By Bren Dubay
One side pitted against another side. No conversation, only shouting. Ideology making dialogue impossible. What is the fruit of all this divisiveness?
An often-repeated quote of Mother Teresa is “the fruit of silence is prayer, the fruit of prayer is faith, the fruit of faith is love, the fruit of love is service and the fruit of service is peace.”
Divisiveness is producing rotten fruit. Is that the fruit we want to serve ourselves, our children or to others? Is that the life we want to live? Mother Teresa offers a better way.
What is silence? Can one truly get away from one’s own inner dialogue? There may be a way over time. Practice silence — listen to the inner dialogue, but do not feed it. Observe your thoughts, but do not engage them. If my inner dialogue is a rehearsal for what I am going to say to the person with whom I vehemently disagree the next time I see her, hear it and let it go. If my inner dialogue is making a list of what I need to get done today, watch it and let it go. If it is dwelling on some worry or regret, nod in acknowledgement, but do not engage the worry or regret. I am seeking to listen to something much bigger and much more profound than my arguments with others, my to do list and my worries and regrets. Silence requires listening. Listening requires practice before one hears on a deeper level, before one “hears” the silence.
What is prayer begat by silence? Often it is less wordy because it is more about listening and stillness than speaking and producing.
How does prayer bear the fruit of faith? Is it not true that one can pray but lack faith? There are two steps listed before faith — silence and prayer. Return to them, but also look ahead to the next fruit — love. Often one recognizes the depth of her faith by the love she gives.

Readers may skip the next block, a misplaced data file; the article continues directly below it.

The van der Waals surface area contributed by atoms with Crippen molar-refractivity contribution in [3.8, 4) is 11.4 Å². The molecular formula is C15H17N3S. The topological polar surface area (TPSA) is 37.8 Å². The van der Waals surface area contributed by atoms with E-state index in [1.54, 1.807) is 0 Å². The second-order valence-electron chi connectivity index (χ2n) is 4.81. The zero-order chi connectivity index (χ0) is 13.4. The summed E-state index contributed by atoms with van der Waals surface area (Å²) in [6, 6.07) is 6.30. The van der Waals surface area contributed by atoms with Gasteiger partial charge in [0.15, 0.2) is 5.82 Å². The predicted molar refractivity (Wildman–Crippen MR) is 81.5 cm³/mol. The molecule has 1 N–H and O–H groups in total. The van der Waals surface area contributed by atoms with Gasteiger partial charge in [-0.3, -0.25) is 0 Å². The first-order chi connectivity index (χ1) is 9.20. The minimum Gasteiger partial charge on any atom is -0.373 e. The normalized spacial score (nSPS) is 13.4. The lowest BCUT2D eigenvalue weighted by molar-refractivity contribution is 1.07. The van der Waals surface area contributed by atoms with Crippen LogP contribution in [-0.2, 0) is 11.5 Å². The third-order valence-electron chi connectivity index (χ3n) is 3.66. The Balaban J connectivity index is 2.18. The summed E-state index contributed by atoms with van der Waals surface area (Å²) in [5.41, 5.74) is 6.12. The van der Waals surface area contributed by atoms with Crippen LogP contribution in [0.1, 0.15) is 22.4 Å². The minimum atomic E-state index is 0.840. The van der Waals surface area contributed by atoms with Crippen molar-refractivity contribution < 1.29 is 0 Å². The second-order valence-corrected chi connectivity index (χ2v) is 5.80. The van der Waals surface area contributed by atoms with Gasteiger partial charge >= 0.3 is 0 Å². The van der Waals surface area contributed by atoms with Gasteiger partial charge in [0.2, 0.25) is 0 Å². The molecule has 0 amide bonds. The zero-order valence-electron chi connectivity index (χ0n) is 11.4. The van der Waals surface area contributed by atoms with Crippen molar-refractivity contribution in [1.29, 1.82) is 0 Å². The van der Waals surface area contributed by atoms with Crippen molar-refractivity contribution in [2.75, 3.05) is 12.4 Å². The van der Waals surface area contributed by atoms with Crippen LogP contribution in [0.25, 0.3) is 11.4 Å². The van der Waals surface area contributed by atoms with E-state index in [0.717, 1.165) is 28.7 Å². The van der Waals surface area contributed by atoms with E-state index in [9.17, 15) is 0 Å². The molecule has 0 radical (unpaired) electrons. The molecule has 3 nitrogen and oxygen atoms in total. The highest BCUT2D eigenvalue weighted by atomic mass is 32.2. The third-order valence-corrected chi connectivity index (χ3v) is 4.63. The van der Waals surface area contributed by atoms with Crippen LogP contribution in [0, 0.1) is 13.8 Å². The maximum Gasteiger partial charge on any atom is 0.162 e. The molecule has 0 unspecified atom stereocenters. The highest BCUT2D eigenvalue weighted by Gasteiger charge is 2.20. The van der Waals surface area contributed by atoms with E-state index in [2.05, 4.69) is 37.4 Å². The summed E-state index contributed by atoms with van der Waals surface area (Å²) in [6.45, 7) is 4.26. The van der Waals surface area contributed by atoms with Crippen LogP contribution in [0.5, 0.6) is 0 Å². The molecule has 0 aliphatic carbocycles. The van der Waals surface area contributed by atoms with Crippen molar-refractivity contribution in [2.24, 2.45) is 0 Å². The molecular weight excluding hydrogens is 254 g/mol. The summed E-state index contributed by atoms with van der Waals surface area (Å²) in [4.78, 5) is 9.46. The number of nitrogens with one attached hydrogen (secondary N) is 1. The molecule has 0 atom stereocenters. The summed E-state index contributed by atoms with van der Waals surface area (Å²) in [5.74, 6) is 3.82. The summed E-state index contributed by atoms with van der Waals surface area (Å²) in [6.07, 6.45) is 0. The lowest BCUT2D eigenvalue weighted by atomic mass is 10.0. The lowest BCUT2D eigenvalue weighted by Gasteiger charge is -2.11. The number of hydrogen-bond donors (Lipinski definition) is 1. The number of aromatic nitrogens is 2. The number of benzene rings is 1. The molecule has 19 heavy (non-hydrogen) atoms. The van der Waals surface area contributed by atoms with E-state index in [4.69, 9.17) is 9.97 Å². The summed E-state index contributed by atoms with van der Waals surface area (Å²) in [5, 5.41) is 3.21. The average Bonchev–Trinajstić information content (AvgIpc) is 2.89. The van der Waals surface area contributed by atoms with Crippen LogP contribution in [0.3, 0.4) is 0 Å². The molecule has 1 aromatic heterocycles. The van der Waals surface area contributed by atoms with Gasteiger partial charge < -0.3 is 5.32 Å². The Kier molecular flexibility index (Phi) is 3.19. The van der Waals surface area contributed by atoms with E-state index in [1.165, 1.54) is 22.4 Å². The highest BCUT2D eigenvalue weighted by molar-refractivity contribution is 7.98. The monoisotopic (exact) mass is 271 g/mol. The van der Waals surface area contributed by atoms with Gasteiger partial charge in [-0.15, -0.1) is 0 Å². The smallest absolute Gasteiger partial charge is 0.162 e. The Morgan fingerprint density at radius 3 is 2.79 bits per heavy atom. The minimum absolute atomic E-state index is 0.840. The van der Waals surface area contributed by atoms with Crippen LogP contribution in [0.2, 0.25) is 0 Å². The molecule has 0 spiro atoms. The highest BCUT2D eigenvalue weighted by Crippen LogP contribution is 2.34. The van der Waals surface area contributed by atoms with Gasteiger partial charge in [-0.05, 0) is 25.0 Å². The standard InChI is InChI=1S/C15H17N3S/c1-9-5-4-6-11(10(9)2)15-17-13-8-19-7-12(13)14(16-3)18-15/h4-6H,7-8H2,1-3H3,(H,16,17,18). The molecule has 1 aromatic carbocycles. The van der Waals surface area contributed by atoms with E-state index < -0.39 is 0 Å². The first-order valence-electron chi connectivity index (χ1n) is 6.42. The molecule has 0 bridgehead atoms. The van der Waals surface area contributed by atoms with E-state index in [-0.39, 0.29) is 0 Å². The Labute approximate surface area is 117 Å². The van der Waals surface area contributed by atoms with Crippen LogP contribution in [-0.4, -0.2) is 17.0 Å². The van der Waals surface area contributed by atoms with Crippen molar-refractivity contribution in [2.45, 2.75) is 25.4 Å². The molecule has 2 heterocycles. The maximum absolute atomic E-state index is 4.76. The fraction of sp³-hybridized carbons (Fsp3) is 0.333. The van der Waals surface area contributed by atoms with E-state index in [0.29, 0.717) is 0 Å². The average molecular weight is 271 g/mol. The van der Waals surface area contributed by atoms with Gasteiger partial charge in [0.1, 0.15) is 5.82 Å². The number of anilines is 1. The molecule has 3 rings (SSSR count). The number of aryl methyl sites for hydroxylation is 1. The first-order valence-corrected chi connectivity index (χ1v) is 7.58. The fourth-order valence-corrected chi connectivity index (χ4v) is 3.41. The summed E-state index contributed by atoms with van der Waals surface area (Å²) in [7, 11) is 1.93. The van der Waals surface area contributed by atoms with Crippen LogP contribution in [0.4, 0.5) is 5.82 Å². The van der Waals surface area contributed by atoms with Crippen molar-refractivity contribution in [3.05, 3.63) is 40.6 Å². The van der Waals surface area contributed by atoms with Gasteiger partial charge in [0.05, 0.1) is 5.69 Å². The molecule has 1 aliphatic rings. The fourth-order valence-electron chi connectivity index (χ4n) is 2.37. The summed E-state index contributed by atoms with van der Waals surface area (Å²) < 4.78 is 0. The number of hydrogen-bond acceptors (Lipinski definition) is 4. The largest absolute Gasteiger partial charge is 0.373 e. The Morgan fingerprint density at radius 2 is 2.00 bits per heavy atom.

What is love? Love is willing the good of the other for the sake of the other. Love is selfless. Love does not expect something in return.
What is service born out of love? It is humble. It is in the small actions as well as in the more spectacular. It does not declare a faceless enemy and rail against it.
What is the peace that this kind of service brings? It is not utopia. It is not even euphoria. It is moving through life with a candle lit, “preaching” a quiet sermon by the way I sit, the way I stand, the way I hold things in my hand. It is preaching always and sometimes using words.
All the yelling going on is disconcerting. The division is heartbreaking. I am not so naïve to believe that all those who are worked up into a rage will stop and take the time to seek the fruits of which Mother Teresa spoke. But I hope sharing them in this Brief Thoughts will inspire, if only a few, to step out of the noise and the distractions and seek the silence that leads to peace.
This peace is not passive. Moving beyond the inner dialogue, learning to listen, to love, to serve takes time and practice. There was nothing passive about the work of Mother Teresa or Martin Luther King, Jr. or scores of others. When our actions come out of a place of peace within, the fruit is not rotten. It is good.